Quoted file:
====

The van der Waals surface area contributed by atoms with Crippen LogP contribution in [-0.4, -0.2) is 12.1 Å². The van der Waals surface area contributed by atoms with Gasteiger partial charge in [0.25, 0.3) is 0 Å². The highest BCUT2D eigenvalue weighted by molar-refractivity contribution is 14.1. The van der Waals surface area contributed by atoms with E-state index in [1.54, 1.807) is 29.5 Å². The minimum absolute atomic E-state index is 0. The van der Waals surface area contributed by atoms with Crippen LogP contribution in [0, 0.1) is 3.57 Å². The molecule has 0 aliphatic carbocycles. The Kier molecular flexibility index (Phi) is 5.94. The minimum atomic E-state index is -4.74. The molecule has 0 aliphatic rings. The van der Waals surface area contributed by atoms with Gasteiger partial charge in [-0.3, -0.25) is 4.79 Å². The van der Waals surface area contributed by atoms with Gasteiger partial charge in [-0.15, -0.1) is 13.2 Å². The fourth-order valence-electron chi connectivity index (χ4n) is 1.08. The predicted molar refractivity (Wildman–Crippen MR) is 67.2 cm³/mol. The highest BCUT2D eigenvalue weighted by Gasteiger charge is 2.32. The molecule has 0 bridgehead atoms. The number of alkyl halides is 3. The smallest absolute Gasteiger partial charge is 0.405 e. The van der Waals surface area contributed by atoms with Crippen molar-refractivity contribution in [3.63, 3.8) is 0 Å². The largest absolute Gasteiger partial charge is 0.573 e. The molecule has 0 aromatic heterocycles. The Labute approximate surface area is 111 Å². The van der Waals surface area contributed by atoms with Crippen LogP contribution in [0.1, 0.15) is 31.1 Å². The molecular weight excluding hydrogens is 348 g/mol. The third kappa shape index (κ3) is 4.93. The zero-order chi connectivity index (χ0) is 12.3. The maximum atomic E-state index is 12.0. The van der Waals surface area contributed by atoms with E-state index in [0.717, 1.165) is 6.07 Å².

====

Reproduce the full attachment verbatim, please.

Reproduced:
The van der Waals surface area contributed by atoms with Crippen LogP contribution in [-0.4, -0.2) is 12.1 Å². The van der Waals surface area contributed by atoms with Gasteiger partial charge in [0.25, 0.3) is 0 Å². The highest BCUT2D eigenvalue weighted by molar-refractivity contribution is 14.1. The van der Waals surface area contributed by atoms with E-state index in [1.54, 1.807) is 29.5 Å². The minimum absolute atomic E-state index is 0. The van der Waals surface area contributed by atoms with Crippen LogP contribution in [0, 0.1) is 3.57 Å². The molecule has 0 aliphatic carbocycles. The Kier molecular flexibility index (Phi) is 5.94. The minimum atomic E-state index is -4.74. The molecule has 0 aliphatic rings. The van der Waals surface area contributed by atoms with Gasteiger partial charge in [-0.3, -0.25) is 4.79 Å². The van der Waals surface area contributed by atoms with Gasteiger partial charge in [-0.15, -0.1) is 13.2 Å². The fourth-order valence-electron chi connectivity index (χ4n) is 1.08. The predicted molar refractivity (Wildman–Crippen MR) is 67.2 cm³/mol. The highest BCUT2D eigenvalue weighted by Gasteiger charge is 2.32. The molecule has 0 bridgehead atoms. The number of alkyl halides is 3. The smallest absolute Gasteiger partial charge is 0.405 e. The van der Waals surface area contributed by atoms with Crippen molar-refractivity contribution in [3.63, 3.8) is 0 Å². The largest absolute Gasteiger partial charge is 0.573 e. The molecule has 0 aromatic heterocycles. The Labute approximate surface area is 111 Å². The van der Waals surface area contributed by atoms with Crippen LogP contribution in [0.1, 0.15) is 31.1 Å². The molecular weight excluding hydrogens is 348 g/mol. The third kappa shape index (κ3) is 4.93. The zero-order chi connectivity index (χ0) is 12.3. The maximum atomic E-state index is 12.0. The van der Waals surface area contributed by atoms with E-state index in [0.717, 1.165) is 6.07 Å².